change the equilibrium position implies that the nervous system has the
    capacity not only to maintain but also to change appropriate parameters
    or determinants of the equilibrium position and thus produce active
    movements.
    3. Suppose control levels computed and specified EMG signals and
    forces according to the planned kinematics, as suggested in the
    inverse-dynamic approach. If the system left the parameters that
    determine the equilibrium position unchanged, the programmed forces
    would drive the system from the existing (initial) equilibrium position.
    The inverse dynamic approach does not account for the fact that, like in
    a pendulum, the system will produce additional, resisting forces trying
    to return the system to the initial position and thus destroy the
    programmed action. Even if the inverse-dynamic specifications of the
    computed forces were combined with a shift in the equilibrium position,
    the emerging, additional forces arising due to the difference between
    the initial position and the new equilibrium position would also
    interfere with the computed forces. As a result, the programmed motion
    would again be destroyed. The idea of EMG and force programming thus
    conflicts with the natural physical tendency of the system to generate,
    without programming, muscle activity and forces associated with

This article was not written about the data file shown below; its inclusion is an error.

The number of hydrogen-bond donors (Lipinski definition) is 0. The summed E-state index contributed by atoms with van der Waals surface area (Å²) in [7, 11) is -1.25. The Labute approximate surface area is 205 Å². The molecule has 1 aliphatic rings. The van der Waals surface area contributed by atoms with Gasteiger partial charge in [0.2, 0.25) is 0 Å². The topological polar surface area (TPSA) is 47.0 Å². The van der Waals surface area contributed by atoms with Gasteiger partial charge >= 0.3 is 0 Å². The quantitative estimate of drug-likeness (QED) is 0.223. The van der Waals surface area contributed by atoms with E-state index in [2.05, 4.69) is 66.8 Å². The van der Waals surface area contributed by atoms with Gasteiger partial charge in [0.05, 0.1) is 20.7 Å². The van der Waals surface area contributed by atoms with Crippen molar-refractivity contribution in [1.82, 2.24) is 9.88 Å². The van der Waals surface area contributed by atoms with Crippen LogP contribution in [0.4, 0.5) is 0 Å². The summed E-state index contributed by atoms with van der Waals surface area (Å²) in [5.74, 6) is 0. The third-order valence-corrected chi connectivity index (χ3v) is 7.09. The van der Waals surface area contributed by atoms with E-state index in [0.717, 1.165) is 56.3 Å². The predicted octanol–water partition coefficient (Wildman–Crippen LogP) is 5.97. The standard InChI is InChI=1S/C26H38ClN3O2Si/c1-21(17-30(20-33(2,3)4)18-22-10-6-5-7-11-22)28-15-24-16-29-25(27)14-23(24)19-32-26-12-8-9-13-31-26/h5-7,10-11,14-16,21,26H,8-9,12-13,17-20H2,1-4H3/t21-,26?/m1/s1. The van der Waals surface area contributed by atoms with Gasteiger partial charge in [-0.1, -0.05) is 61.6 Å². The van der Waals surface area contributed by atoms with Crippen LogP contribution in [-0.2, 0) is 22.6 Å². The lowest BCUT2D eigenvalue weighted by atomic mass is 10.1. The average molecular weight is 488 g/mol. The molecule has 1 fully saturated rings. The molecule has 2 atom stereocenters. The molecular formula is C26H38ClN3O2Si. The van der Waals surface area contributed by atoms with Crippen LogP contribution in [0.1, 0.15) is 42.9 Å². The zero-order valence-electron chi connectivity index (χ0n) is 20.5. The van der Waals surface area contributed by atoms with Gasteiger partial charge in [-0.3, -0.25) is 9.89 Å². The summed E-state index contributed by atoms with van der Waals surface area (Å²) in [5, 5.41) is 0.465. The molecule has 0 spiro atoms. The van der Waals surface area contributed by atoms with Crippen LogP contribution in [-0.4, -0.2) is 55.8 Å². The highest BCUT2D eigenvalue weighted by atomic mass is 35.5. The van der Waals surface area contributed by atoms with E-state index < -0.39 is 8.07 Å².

deflections from equilibrium. Briefly, the inverse dynamic approach
    conflicts with the natural dynamics of biological systems.
    4. Experimentally, one parameter (lambda) controlling the
    equilibrium position of the system has been found by Asatryan and
    Feldman (1965).

    I am looking forward to seeing reactions to my comments. In my view,
    the inverse-dynamic approach is just a revival of our old illness - the
    mechanistic tradition of thinking inspired by remarkable successes in
    robotics. The robotics view may, however, be misleading in educating,
    especially, young scientists on how movements are controlled in living
    systems.

    Best wishes in the New Millenium!

    --
    Dr. Anatol Feldman
    Professor
    Neurological Science Research Center
    Department of Physiology
    University of Montreal and
    Rehabilitation Institute of Montreal
    6300 Darlington, Montreal, Quebec, Canada H3S 2J4
    feldman@med.umontreal.ca
    Tel (514) 340 2078 ext. 2192
    Fax (514) 340 2154
    Web Site: http://www.crosswinds.net/~afeldmam